If I was just driving around on a golf-course or in Disneyland, – year sure, a SMART would be OK… even an electric SMART EV.

    But around here, I prefer the comfort of knowing that I am in an armored car that weighs more than most crossovers and goes really, really fast in straight lines. Two of them.

  • avatar
    Undefinition

    This is fun! (Yeah, I said spreadsheets are fun. What’s it to you?)

    Can he make one for finding the optimal time to sell a car? This is a debate I got over and over in my head: is it cheaper to sell a car while it’s worth something, or to drive it into the ground?

  • avatar
    ...m...

    …i don’t have a computer, but tell me: does car-to-go still come out ahead of a non-depreciating used car?..

  • avatar
    S2k Chris

    But I’d be driving a Smart, and the only Smart I’m interested in driving is Amy Smart of Road Trip topless scene fame.

  • avatar
    windnsea00

    I always meet someone fascinating when I stop by Chateau Marmont for a drink…only if their food was better.

  • avatar
    Chicago Dude

    No surprise here. I lived about 4 years with no car because it made no sense to have one. I walked to work and the grocery store, bars and restaurants and all the other stuff an urban dweller does were all within easy walking distance. Parking in my apartment was a “discounted” rate of $185 a month and insurance was about $90 a month. Just those two expenses alone were more than what I spent taking taxis whenever I felt like taking one (admittedly not too often). Living downtown, the car rental agencies targeted business travelers, so weekend rates were usually less than $25 a day and once you had rented 10 or 15 times you had built up enough status that if you reserved the absolute cheapest option available you were given the nicest car they had when you showed up.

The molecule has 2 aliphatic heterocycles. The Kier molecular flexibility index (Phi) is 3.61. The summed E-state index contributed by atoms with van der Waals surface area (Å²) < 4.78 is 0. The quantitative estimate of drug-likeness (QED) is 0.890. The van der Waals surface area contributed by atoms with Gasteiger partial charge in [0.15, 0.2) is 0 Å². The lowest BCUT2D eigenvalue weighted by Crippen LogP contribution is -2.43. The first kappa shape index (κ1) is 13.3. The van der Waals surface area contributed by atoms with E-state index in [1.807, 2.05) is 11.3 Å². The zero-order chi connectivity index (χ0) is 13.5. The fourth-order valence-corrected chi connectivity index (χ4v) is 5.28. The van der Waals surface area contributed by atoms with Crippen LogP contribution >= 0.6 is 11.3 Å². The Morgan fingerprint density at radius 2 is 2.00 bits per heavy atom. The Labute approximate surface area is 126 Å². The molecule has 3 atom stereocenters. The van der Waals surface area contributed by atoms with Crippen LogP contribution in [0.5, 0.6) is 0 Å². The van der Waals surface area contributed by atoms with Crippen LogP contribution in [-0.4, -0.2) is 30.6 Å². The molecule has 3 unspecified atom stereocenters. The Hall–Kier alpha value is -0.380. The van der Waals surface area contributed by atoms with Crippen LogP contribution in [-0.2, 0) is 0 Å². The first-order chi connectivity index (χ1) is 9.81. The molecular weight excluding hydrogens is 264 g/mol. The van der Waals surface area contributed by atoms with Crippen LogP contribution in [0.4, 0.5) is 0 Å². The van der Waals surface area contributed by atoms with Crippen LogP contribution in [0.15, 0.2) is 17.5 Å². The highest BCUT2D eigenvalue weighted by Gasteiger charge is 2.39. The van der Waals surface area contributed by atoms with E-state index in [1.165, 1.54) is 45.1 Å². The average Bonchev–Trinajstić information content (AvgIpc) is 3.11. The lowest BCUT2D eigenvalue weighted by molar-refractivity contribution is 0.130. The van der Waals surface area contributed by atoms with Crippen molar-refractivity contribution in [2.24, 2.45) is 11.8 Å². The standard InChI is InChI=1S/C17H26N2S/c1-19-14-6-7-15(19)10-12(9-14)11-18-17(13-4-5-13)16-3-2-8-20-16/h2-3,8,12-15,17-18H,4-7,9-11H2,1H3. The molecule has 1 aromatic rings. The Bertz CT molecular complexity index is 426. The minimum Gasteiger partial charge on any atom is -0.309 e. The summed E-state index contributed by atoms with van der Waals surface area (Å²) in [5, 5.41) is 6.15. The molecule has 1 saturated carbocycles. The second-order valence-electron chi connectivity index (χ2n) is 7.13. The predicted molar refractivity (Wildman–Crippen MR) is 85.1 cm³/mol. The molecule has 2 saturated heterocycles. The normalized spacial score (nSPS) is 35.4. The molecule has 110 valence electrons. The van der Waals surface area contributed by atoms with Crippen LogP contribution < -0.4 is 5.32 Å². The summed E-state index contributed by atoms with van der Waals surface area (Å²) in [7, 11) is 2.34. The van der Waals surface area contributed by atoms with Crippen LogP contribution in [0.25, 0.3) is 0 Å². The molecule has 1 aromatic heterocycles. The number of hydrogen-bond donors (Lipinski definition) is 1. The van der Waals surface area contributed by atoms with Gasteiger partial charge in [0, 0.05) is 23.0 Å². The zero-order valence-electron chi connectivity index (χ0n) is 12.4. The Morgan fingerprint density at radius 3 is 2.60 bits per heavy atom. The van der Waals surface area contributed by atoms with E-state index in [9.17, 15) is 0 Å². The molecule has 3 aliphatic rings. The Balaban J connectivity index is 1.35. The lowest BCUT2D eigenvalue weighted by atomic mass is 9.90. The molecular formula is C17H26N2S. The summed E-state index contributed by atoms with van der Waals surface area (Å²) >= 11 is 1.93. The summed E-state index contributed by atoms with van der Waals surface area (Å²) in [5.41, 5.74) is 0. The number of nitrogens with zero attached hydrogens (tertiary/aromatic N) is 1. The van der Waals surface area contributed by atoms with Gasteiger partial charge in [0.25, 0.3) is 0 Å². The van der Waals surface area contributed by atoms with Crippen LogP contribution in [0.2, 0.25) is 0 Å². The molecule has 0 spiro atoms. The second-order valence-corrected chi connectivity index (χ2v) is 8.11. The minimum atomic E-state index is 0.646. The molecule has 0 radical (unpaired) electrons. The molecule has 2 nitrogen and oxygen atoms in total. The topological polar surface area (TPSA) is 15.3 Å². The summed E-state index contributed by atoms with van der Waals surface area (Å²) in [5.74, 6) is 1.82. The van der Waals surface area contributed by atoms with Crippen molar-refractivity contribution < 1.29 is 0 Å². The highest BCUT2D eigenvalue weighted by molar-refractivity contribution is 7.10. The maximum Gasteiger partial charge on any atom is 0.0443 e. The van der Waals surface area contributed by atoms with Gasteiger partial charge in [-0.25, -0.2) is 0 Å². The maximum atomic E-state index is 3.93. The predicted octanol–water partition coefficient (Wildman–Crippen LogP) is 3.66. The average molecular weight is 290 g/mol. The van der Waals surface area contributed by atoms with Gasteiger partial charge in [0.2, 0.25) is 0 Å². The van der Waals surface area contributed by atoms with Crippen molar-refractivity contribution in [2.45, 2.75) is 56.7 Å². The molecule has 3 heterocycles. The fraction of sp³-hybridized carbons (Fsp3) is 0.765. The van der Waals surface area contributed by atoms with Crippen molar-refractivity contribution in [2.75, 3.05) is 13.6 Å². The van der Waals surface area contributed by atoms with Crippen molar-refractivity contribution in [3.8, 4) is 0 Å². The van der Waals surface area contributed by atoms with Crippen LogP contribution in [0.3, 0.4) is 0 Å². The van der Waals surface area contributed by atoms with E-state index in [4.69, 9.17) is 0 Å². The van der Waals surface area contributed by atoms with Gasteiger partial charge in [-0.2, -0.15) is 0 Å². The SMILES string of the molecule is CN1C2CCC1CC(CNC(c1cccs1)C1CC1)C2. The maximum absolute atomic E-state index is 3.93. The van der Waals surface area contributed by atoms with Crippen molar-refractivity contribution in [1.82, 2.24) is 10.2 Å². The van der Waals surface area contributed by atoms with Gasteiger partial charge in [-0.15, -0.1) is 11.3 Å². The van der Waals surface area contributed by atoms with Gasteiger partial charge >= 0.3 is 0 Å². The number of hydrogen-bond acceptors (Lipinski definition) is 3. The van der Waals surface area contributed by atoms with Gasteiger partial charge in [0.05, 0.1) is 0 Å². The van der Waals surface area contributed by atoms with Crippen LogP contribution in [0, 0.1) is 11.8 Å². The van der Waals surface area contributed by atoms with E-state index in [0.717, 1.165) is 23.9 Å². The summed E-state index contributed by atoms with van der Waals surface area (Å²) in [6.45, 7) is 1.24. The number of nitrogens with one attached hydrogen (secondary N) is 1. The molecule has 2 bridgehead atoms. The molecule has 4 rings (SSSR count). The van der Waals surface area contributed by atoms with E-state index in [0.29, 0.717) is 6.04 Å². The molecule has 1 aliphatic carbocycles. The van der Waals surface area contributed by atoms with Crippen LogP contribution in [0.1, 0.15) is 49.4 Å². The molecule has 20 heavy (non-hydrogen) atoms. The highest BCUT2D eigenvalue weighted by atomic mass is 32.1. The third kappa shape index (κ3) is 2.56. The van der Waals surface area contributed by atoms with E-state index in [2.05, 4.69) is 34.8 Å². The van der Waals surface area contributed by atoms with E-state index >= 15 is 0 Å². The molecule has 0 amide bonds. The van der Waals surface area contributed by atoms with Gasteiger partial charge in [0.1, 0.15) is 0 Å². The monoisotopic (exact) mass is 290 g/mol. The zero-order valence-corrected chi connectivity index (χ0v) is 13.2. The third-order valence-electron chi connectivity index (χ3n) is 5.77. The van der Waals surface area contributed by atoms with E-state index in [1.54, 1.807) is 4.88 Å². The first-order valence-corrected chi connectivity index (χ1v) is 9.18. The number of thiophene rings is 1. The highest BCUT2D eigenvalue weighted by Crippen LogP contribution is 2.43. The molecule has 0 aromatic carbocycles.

I have kids now so the convenience factor makes it worth having my own car. We also take more trips out to Grandma’s house so maybe the rental option is more expensive. I don’t need to know.

  • avatar
    slance66

    For true urban dwellers it makes sense. One reason I’ll never be one again.

    One of the most important aspects of owning a car (or leasing) is that at any moment in time I can get in it and go where I like. No waiting. No scheduling. Cars = liberty. I will never give that up. It is invaluable.

    • 0 avatar
      S2k Chris

      “One of the most important aspects of owning a car (or leasing) is that at any moment in time I can get in it and go where I like. No waiting. No scheduling. Cars = liberty. I will never give that up. It is invaluable.”

      I’m with you 110%. I still remember the helpless feeling freshman/sophomore year in college (weren’t allowed to have cars until Jr year) when every single off campus errand became a huge chore without a car. Grocery store? No way. Rent a movie (15 years ago)? PITA. Dry cleaning (I was in ROTC and needed uniforms cleaned)? F no.

    • 0 avatar
      Maymar